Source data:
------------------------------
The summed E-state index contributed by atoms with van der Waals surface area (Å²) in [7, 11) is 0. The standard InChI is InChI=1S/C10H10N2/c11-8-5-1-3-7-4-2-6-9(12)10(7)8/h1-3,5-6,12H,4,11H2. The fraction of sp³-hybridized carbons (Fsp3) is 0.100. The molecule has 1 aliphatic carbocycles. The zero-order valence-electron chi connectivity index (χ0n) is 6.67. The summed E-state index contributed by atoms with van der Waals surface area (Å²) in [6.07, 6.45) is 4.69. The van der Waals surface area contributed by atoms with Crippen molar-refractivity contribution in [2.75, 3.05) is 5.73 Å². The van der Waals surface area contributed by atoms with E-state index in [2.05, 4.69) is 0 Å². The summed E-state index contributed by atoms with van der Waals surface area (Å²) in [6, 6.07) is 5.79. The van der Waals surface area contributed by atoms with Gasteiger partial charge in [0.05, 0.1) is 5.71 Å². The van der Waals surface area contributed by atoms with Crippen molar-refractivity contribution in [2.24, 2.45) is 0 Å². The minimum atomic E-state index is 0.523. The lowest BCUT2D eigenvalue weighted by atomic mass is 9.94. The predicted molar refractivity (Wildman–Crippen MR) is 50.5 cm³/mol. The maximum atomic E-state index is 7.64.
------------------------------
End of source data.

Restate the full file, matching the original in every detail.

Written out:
The summed E-state index contributed by atoms with van der Waals surface area (Å²) in [7, 11) is 0. The standard InChI is InChI=1S/C10H10N2/c11-8-5-1-3-7-4-2-6-9(12)10(7)8/h1-3,5-6,12H,4,11H2. The fraction of sp³-hybridized carbons (Fsp3) is 0.100. The molecule has 1 aliphatic carbocycles. The zero-order valence-electron chi connectivity index (χ0n) is 6.67. The summed E-state index contributed by atoms with van der Waals surface area (Å²) in [6.07, 6.45) is 4.69. The van der Waals surface area contributed by atoms with Crippen molar-refractivity contribution in [2.75, 3.05) is 5.73 Å². The van der Waals surface area contributed by atoms with E-state index in [2.05, 4.69) is 0 Å². The summed E-state index contributed by atoms with van der Waals surface area (Å²) in [6, 6.07) is 5.79. The van der Waals surface area contributed by atoms with Gasteiger partial charge in [0.05, 0.1) is 5.71 Å². The van der Waals surface area contributed by atoms with Crippen molar-refractivity contribution in [2.24, 2.45) is 0 Å². The minimum atomic E-state index is 0.523. The lowest BCUT2D eigenvalue weighted by atomic mass is 9.94. The predicted molar refractivity (Wildman–Crippen MR) is 50.5 cm³/mol. The maximum atomic E-state index is 7.64.